Blinken took to the Sunday shows to defend the Biden administration’s decision to withdraw from Afghanistan, arguing that the Taliban’s current offensive would have happened even if U.S. forces remained in Afghanistan.

Afghan soldiers pass through a park in Kabul on Saturday. Thousands of internally displaced people flooded into the capital in recent days. (Victor J. Blue for The Washington Post)

“If the president had decided to stay, all gloves would’ve been off, we would’ve been back at war with the Taliban, attacking our forces, the offensive you’ve seen throughout the country almost certainly would’ve proceeded,” Blinken told NBC.

The Taliban’s capture of Jalalabad, close to Afghanistan’s border with Pakistan, came with minimal resistance after militants and local elders negotiated the fall of the city’s government. Leaders in Jalalabad were given safe passage from the city, according to Reuters.

Both Bagram and Sorobi districts in Kabul province also surrendered without shots being fired, according to an official, who added that the militants had made “political deals” with local leaders.

Afghan forces on Sunday handed over Bagram air base — once the U.S. military’s most important airfield in the country — to the Taliban, a district chief told the AP. The air base holds a prison containing 5,000 inmates.

The Taliban also took control of Afghanistan’s largest prison, known as Pul-e-Charkhi, CNN reported, citing two unnamed Taliban sources. Up to 5,000 inmates may have been housed at the infamous prison east of Kabul, according to CNN.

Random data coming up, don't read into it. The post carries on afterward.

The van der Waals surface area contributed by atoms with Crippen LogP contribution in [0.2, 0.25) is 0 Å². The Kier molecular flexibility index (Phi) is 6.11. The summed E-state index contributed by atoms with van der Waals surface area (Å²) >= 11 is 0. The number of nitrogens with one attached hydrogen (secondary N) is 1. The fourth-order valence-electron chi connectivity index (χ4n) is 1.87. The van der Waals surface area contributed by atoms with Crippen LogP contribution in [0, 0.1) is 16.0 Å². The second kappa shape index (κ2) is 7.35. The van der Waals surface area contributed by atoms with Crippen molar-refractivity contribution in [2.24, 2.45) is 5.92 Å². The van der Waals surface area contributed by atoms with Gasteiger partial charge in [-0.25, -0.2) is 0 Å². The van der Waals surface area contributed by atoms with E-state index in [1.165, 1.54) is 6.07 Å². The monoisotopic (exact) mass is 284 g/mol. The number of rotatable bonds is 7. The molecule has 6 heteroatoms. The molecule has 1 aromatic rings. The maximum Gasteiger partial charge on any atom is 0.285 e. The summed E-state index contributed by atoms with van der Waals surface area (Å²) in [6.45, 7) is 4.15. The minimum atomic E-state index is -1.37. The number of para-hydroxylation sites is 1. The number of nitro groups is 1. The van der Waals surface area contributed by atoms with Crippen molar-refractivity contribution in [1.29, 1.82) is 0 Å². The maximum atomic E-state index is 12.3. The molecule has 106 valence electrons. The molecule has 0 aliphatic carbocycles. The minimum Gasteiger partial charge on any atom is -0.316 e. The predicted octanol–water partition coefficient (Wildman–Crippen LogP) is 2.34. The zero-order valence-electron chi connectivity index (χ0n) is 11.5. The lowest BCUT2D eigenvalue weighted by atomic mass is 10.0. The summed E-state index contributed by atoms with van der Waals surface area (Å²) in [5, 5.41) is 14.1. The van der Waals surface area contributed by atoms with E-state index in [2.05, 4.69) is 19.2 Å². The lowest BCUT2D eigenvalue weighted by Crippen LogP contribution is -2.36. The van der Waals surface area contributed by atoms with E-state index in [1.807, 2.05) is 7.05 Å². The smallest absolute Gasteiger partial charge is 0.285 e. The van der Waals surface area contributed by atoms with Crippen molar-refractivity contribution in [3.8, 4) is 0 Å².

Footage from an Afghan news agency on Sunday appeared to show Taliban militants letting inmates out of the prison, the BBC reported.

Several other countries that had retained a diplomatic presence in Kabul even as Taliban gains accelerated began withdrawing staff. The British ambassador will be airlifted from Afghanistan by Monday evening, the Sunday Telegraph newspaper reported. Iranian officials said its embassy in Kabul would be evacuated by Monday, according to Reuters.

Germany closed its embassy on Sunday, Reuters reported. Canada has suspended its diplomatic operations in Kabul and Canadian personnel “are now safely on their way back to Canada,” the Foreign Ministry said in a statement Sunday.

The Danish and Norwegian embassies also recently said they would suspend operations and move staff out of the country.

President Biden on Saturday had announced that more troops would be sent to the capital to assist the departure of Americans there, expanding the number of troops sent to Kabul to 5,000. That includes an additional 1,000 troops that had been held at the ready in Kuwait, and at least 650 who had stayed behind in Afghanistan with the mission of protecting the U.S. Embassy and airport after the United States began withdrawing its military.

The Pentagon has declined to call the deployment a combat mission. Pentagon spokesman John Kirby said troops have been deployed with machine guns, mortars and other heavy weapons with authorization to defend themselves if attacked.

Blinken was pressed by multiple television hosts Sunday about why the U.S. withdrawal appeared haphazard — particularly given the decision to withdraw forces, then send them back in. Blinken denied being caught flat-footed.